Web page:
Patchwork Make gdb.base/corefile.exp work on terminals with few rows

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Submitter Simon Marchi
Date Feb. 6, 2019, 11:11 p.m.
Message ID <d472d21e-a6dd-abbe-7843-011a088abd7f@ericsson.com>
Download mbox | patch
Permalink /patch/31337/
State New
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Comments

Simon Marchi - Feb. 6, 2019, 11:11 p.m.
On 2019-02-06 1:42 p.m., Pedro Alves wrote:
> On 02/06/2019 03:48 AM, Simon Marchi wrote:

>> When creating a pty to spawn a subprocess (such as gdb), Expect

>> copies the settings of its own controlling terminal, including the

>> number of rows and columns.  If you "make check" on a terminal with just

>> a few rows (e.g. 4), GDB will paginate before reaching the initial

>> prompt.  In default_gdb_start, used by most tests, this is already

>> handled: if we see the pagination prompt, we sent \n to continue.

>>

>> Philippe reported that gdb.base/corefile.exp didn't work in terminals

>> with just a few rows.  This test spawns GDB by hand, because it needs to

>> check things before the initial prompt, which it couldn't do if it used

>> default_gdb_start.

>>

>> In this case I think it's not safe to use the same technique as in

>> default_gdb_start.  Even if we could send a \n if we see a pagination

>> prompt, we match some multiline regexes in there.  So if a pagination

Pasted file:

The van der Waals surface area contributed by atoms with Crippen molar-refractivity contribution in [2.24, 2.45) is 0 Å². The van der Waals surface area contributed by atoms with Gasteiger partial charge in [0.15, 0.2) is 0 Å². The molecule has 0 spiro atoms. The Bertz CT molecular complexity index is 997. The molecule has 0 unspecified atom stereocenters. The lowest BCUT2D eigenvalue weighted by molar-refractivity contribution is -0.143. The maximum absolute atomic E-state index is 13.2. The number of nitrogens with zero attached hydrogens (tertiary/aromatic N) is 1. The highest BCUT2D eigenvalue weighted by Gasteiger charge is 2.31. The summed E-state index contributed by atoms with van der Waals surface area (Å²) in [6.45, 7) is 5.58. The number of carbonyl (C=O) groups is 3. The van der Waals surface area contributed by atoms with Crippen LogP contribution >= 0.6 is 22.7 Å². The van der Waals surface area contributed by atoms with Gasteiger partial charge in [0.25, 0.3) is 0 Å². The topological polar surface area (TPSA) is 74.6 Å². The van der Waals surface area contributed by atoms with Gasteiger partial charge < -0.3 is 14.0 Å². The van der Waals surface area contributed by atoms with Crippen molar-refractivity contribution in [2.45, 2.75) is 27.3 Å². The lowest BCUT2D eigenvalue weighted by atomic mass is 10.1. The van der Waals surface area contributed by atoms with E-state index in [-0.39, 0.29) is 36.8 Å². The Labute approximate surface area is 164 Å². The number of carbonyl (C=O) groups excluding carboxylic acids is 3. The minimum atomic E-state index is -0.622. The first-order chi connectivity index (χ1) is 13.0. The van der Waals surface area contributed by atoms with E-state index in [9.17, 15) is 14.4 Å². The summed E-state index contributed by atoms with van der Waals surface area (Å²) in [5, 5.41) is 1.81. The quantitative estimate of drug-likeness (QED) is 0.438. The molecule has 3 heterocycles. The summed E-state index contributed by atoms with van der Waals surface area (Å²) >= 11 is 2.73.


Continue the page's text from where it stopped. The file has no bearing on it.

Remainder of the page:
>> slips in there, it might make the regexes not match and fail the test.

>>

>> It's also not possible to use -ex "set height 0" or -iex "set height 0",

>> it is handled after the introduction text is shown.

>>

>> The simplest way I found to avoid showing the pagination completely is

>> to set stty_init (documented in expect's man page) to initialize gdb's

>> pty with a fixed number of rows.

> 

> Hmm, good idea.  But, if you have a small terminal with just a few

> columns (as opposed to rows), then the testsuite all breaks, AFAICT.

> 

> E.g., I just tried running gdb.base/break.exp with a small window and

> the test hangs starting GDB.

> 

> But with:

> 

>  --- c/gdb/testsuite/lib/gdb.exp

>  +++ w/gdb/testsuite/lib/gdb.exp

>  @@ -4752,6 +4752,9 @@ proc gdb_init { test_file_name } {

>       # tests.

>       setenv TERM "dumb"

>   

>  +    global stty_init

>  +    set stty_init "rows 25 cols 80"

>  +

>       # Some tests (for example gdb.base/maint.exp) shell out from gdb to use

>       # grep.  Clear GREP_OPTIONS to make the behavior predictable,

>       # especially having color output turned on can cause tests to fail.